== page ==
A new drug is being considered for approval by the FDA. What is the first criteria that is considered as part of the approval process?
- ability to be reversed
- it does only what we want it to do
- there are no harmful effects
- the drug works, it does what it is supposed to do.
The drug works, it does what it is supposed to do.
Which of the following are part of the original “5 Rights” of Medication Safety? SATA MFrs
- right assessment
- right documentation
- right patient
- right route
- right time
- right patient
- right route
- right time
What is the difference between a medication technician and an RN who is giving a medication?
- Patient education
- Correct route of administration
- Accurate administration time
- Correct technique when administering medication
Prior to 1990’s who was excluded from clinical trials?
- individuals who are pregnant
- patients over the age of 65
- patients who have HIV/AIDS
- women and children
Women and children
What is the purpose of the Controlled Substances Act (1970) passed by Congress?
- Identify medications that have potential for abuse.
- Identify medications that should not be used for medicinal purposes.
- Differentiate life-threatening medications from those that are safe.
- Institute rules for use by patients of these substances.
Identify medications that have potential for abuse.
Which Controlled Substance Schedule is marijuana?
- Schedule I
- Schedule II
- Schedule III
- Schedule IV
The name acetaminophen is considered which type of name?
- brand name
- therapeutic classification
- chemical name
- generic name
What is phase 4 of drug approval?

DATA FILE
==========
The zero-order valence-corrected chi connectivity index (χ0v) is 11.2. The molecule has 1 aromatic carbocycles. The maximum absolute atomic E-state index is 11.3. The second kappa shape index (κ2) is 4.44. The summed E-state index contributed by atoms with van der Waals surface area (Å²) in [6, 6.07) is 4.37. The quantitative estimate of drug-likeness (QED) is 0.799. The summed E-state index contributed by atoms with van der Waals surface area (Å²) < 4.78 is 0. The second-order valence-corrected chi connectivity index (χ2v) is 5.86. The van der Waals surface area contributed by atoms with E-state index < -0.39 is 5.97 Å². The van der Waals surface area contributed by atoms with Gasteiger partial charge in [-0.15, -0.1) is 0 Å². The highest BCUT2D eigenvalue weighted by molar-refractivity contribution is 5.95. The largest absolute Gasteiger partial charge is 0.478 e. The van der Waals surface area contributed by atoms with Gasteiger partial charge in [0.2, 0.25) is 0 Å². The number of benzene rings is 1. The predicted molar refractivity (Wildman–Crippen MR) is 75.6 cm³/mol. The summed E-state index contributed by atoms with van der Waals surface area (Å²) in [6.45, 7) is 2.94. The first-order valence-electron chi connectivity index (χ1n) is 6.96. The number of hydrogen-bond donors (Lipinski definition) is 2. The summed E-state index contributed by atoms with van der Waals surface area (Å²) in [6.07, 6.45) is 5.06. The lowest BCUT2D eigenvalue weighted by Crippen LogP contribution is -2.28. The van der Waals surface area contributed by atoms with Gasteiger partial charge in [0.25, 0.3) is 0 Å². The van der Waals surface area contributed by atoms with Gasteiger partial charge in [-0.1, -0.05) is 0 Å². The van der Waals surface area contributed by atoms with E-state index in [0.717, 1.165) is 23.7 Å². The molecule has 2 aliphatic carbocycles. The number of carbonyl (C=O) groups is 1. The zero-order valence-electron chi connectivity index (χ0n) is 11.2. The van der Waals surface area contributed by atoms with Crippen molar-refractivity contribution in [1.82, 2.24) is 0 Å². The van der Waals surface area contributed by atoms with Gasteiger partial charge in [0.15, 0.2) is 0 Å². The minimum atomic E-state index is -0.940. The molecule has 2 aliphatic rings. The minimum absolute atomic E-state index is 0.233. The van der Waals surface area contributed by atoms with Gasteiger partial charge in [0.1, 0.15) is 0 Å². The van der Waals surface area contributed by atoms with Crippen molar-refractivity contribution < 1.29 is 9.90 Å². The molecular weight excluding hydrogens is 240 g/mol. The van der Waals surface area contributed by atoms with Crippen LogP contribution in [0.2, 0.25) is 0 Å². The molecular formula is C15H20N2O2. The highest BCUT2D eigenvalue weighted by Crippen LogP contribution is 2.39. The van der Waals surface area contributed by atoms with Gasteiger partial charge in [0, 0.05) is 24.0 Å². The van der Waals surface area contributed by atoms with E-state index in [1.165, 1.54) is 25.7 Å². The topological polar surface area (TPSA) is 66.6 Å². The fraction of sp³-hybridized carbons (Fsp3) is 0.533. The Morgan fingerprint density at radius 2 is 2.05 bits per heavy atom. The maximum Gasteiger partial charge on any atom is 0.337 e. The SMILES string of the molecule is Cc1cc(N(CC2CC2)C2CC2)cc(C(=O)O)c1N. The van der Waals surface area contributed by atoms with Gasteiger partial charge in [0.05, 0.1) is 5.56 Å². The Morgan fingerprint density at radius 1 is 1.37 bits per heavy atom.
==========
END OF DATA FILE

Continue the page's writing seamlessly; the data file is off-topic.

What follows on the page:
- pre-clinical investigation
- testing on healthy individuals
- post-marketing surveillance
- review of the new drug application
True/false: If a drug is approved by the FDA, it is considered safe.
True/false: A generic drug and brand drug are exactly the same.
Rationale: The active ingredients should be the same, but inactive substances are different. The rate and extent of absorption can be different.
When a nursing student is discussing the medication ibuprofen with the clinical instructor, which description is most helpful?
- "Ibuprofen is a pain medication"
- "Ibuprofen is Motrin"
- "Ibuprofen is a non-steroidal anti-inflammatory (NSAID) medication that is used for pain management."
- "Ibuprofen, Advil is the same thing."
"Ibuprofen is a non-steroidal anti-inflammatory (NSAID) medication that is used for pain management."
Which name is used on NCLEX for drug names?
- brand name
- generic name
- chemical name
- therapeutic name
Which of the following drugs would be considered the least safe medication?
- ibuprofen (Motrin)
- acetaminophen (Tylenol)
- aluminum-magnesium hydroxide (Maalox)
- furosemide (Lasix)
Rationale: Going with the basis that OTC medications should be safer than prescription medications.
The drug acetaminophen has a half-life of 2 hours. The drug is ordered every 4 hours and the first dose was taken at 8am today. When will the drug become therapeutic (reach plateau) in the bloodstream?
- 4 pm today
- 10 am today
- 2 pm today
- 8 am tomorrow
4 pm today
If all of the following drugs are equal in their ability to provide relief of seasonal allergies. Which of the following is most potent?
- 10 mg cetirizine (Zyrtec)
- 4mg chlorpheniramine (Chlor-Trimeton)
- 25 mg diphenhydramine (Benadryl)